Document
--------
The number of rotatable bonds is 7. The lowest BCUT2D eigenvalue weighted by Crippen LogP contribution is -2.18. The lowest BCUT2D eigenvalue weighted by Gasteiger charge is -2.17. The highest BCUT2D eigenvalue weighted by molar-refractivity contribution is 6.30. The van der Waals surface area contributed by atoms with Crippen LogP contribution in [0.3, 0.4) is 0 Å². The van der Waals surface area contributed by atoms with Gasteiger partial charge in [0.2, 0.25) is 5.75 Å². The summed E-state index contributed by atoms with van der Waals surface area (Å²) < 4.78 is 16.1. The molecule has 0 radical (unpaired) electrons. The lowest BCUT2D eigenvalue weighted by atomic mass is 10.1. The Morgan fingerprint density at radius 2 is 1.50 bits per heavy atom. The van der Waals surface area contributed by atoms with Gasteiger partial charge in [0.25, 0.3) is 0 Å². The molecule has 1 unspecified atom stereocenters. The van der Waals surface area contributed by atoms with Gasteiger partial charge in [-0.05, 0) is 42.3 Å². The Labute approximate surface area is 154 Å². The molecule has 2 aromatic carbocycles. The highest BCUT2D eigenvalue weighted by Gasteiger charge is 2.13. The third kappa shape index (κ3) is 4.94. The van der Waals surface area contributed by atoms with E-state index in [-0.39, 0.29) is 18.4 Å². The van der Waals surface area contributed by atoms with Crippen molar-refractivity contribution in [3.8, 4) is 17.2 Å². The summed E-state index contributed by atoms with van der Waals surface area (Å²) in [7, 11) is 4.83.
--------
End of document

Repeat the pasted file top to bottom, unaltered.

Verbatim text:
The number of rotatable bonds is 7. The lowest BCUT2D eigenvalue weighted by Crippen LogP contribution is -2.18. The lowest BCUT2D eigenvalue weighted by Gasteiger charge is -2.17. The highest BCUT2D eigenvalue weighted by molar-refractivity contribution is 6.30. The van der Waals surface area contributed by atoms with Crippen LogP contribution in [0.3, 0.4) is 0 Å². The van der Waals surface area contributed by atoms with Gasteiger partial charge in [0.2, 0.25) is 5.75 Å². The summed E-state index contributed by atoms with van der Waals surface area (Å²) < 4.78 is 16.1. The molecule has 0 radical (unpaired) electrons. The lowest BCUT2D eigenvalue weighted by atomic mass is 10.1. The Morgan fingerprint density at radius 2 is 1.50 bits per heavy atom. The van der Waals surface area contributed by atoms with Gasteiger partial charge in [0.25, 0.3) is 0 Å². The molecule has 1 unspecified atom stereocenters. The van der Waals surface area contributed by atoms with Gasteiger partial charge in [-0.05, 0) is 42.3 Å². The Labute approximate surface area is 154 Å². The molecule has 2 aromatic carbocycles. The highest BCUT2D eigenvalue weighted by Gasteiger charge is 2.13. The third kappa shape index (κ3) is 4.94. The van der Waals surface area contributed by atoms with E-state index in [-0.39, 0.29) is 18.4 Å². The van der Waals surface area contributed by atoms with Crippen molar-refractivity contribution in [3.8, 4) is 17.2 Å². The summed E-state index contributed by atoms with van der Waals surface area (Å²) in [7, 11) is 4.83.